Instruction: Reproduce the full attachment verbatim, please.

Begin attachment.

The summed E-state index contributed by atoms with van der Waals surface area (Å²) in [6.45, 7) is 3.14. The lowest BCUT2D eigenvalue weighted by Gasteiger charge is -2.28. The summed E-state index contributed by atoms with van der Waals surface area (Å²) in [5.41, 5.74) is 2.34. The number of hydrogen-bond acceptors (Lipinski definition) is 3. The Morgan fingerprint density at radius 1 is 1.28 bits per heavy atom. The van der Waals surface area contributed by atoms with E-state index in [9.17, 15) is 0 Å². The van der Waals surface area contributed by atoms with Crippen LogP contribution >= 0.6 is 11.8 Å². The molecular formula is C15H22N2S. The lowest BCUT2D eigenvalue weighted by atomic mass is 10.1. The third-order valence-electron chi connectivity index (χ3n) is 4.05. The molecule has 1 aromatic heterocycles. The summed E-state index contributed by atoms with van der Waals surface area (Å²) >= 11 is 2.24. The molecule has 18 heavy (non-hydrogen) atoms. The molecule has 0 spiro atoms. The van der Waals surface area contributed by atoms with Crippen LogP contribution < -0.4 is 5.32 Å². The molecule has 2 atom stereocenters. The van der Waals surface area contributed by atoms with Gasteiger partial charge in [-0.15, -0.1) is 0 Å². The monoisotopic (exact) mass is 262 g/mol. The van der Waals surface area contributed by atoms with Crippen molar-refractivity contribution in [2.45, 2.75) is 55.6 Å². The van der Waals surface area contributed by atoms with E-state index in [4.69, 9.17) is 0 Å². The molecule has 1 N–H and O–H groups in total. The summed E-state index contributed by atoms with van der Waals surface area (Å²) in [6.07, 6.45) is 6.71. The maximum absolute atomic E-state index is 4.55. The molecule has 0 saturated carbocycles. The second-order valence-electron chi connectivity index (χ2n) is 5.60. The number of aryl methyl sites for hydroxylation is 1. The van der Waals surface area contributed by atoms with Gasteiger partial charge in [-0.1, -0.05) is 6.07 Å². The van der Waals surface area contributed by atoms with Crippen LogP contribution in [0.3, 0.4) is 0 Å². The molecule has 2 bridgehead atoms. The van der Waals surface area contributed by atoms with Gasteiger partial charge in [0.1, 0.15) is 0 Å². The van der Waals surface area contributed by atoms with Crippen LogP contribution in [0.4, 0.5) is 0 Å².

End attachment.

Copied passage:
The summed E-state index contributed by atoms with van der Waals surface area (Å²) in [6.45, 7) is 3.14. The lowest BCUT2D eigenvalue weighted by Gasteiger charge is -2.28. The summed E-state index contributed by atoms with van der Waals surface area (Å²) in [5.41, 5.74) is 2.34. The number of hydrogen-bond acceptors (Lipinski definition) is 3. The Morgan fingerprint density at radius 1 is 1.28 bits per heavy atom. The van der Waals surface area contributed by atoms with E-state index in [9.17, 15) is 0 Å². The van der Waals surface area contributed by atoms with Crippen LogP contribution >= 0.6 is 11.8 Å². The molecular formula is C15H22N2S. The lowest BCUT2D eigenvalue weighted by atomic mass is 10.1. The third-order valence-electron chi connectivity index (χ3n) is 4.05. The molecule has 1 aromatic heterocycles. The summed E-state index contributed by atoms with van der Waals surface area (Å²) >= 11 is 2.24. The molecule has 18 heavy (non-hydrogen) atoms. The molecule has 0 spiro atoms. The van der Waals surface area contributed by atoms with Crippen LogP contribution < -0.4 is 5.32 Å². The molecule has 2 atom stereocenters. The van der Waals surface area contributed by atoms with Gasteiger partial charge in [-0.15, -0.1) is 0 Å². The monoisotopic (exact) mass is 262 g/mol. The van der Waals surface area contributed by atoms with Crippen molar-refractivity contribution in [2.45, 2.75) is 55.6 Å². The van der Waals surface area contributed by atoms with E-state index in [4.69, 9.17) is 0 Å². The molecule has 1 N–H and O–H groups in total. The summed E-state index contributed by atoms with van der Waals surface area (Å²) in [6.07, 6.45) is 6.71. The maximum absolute atomic E-state index is 4.55. The molecule has 0 saturated carbocycles. The second-order valence-electron chi connectivity index (χ2n) is 5.60. The number of aryl methyl sites for hydroxylation is 1. The van der Waals surface area contributed by atoms with Gasteiger partial charge in [-0.1, -0.05) is 6.07 Å². The van der Waals surface area contributed by atoms with Crippen LogP contribution in [0.3, 0.4) is 0 Å². The molecule has 2 bridgehead atoms. The van der Waals surface area contributed by atoms with Gasteiger partial charge in [0.1, 0.15) is 0 Å². The van der Waals surface area contributed by atoms with Crippen LogP contribution in [0.4, 0.5) is 0 Å².